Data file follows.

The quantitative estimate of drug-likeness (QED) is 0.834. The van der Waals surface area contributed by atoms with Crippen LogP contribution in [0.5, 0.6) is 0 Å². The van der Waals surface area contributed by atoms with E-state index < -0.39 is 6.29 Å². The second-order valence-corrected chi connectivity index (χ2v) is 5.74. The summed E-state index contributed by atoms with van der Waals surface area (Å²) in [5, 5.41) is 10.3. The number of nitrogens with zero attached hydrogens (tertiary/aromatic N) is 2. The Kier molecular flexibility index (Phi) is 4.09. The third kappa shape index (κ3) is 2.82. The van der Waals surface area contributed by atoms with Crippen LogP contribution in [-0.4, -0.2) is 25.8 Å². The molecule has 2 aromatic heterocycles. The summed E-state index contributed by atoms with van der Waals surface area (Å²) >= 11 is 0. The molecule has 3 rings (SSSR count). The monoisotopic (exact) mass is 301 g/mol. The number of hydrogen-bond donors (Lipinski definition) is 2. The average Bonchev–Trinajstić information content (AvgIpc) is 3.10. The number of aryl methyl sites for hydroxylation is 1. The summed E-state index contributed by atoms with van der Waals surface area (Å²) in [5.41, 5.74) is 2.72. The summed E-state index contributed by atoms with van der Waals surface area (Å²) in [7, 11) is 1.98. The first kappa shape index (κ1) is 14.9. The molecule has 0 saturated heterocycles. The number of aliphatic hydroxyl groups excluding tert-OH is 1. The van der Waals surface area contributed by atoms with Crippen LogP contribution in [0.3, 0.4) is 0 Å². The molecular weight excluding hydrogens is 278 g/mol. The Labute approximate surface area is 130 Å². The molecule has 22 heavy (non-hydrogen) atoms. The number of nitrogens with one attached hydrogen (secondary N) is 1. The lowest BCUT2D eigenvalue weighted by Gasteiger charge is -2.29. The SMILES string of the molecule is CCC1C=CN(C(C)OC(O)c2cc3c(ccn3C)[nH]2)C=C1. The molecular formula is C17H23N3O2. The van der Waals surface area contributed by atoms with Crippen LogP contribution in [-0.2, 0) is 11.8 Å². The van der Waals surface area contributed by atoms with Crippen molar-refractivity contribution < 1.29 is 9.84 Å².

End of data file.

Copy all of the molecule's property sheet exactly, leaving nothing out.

The quantitative estimate of drug-likeness (QED) is 0.834. The van der Waals surface area contributed by atoms with Crippen LogP contribution in [0.5, 0.6) is 0 Å². The van der Waals surface area contributed by atoms with E-state index < -0.39 is 6.29 Å². The second-order valence-corrected chi connectivity index (χ2v) is 5.74. The summed E-state index contributed by atoms with van der Waals surface area (Å²) in [5, 5.41) is 10.3. The number of nitrogens with zero attached hydrogens (tertiary/aromatic N) is 2. The Kier molecular flexibility index (Phi) is 4.09. The third kappa shape index (κ3) is 2.82. The van der Waals surface area contributed by atoms with Crippen LogP contribution in [-0.4, -0.2) is 25.8 Å². The molecule has 2 aromatic heterocycles. The summed E-state index contributed by atoms with van der Waals surface area (Å²) >= 11 is 0. The molecule has 3 rings (SSSR count). The monoisotopic (exact) mass is 301 g/mol. The number of hydrogen-bond donors (Lipinski definition) is 2. The average Bonchev–Trinajstić information content (AvgIpc) is 3.10. The number of aryl methyl sites for hydroxylation is 1. The summed E-state index contributed by atoms with van der Waals surface area (Å²) in [5.41, 5.74) is 2.72. The summed E-state index contributed by atoms with van der Waals surface area (Å²) in [7, 11) is 1.98. The first kappa shape index (κ1) is 14.9. The molecule has 0 saturated heterocycles. The number of aliphatic hydroxyl groups excluding tert-OH is 1. The van der Waals surface area contributed by atoms with Crippen LogP contribution in [0.3, 0.4) is 0 Å². The molecular weight excluding hydrogens is 278 g/mol. The Labute approximate surface area is 130 Å². The molecule has 22 heavy (non-hydrogen) atoms. The number of nitrogens with one attached hydrogen (secondary N) is 1. The lowest BCUT2D eigenvalue weighted by Gasteiger charge is -2.29. The SMILES string of the molecule is CCC1C=CN(C(C)OC(O)c2cc3c(ccn3C)[nH]2)C=C1. The molecular formula is C17H23N3O2. The van der Waals surface area contributed by atoms with Crippen LogP contribution in [-0.2, 0) is 11.8 Å². The van der Waals surface area contributed by atoms with Crippen molar-refractivity contribution < 1.29 is 9.84 Å².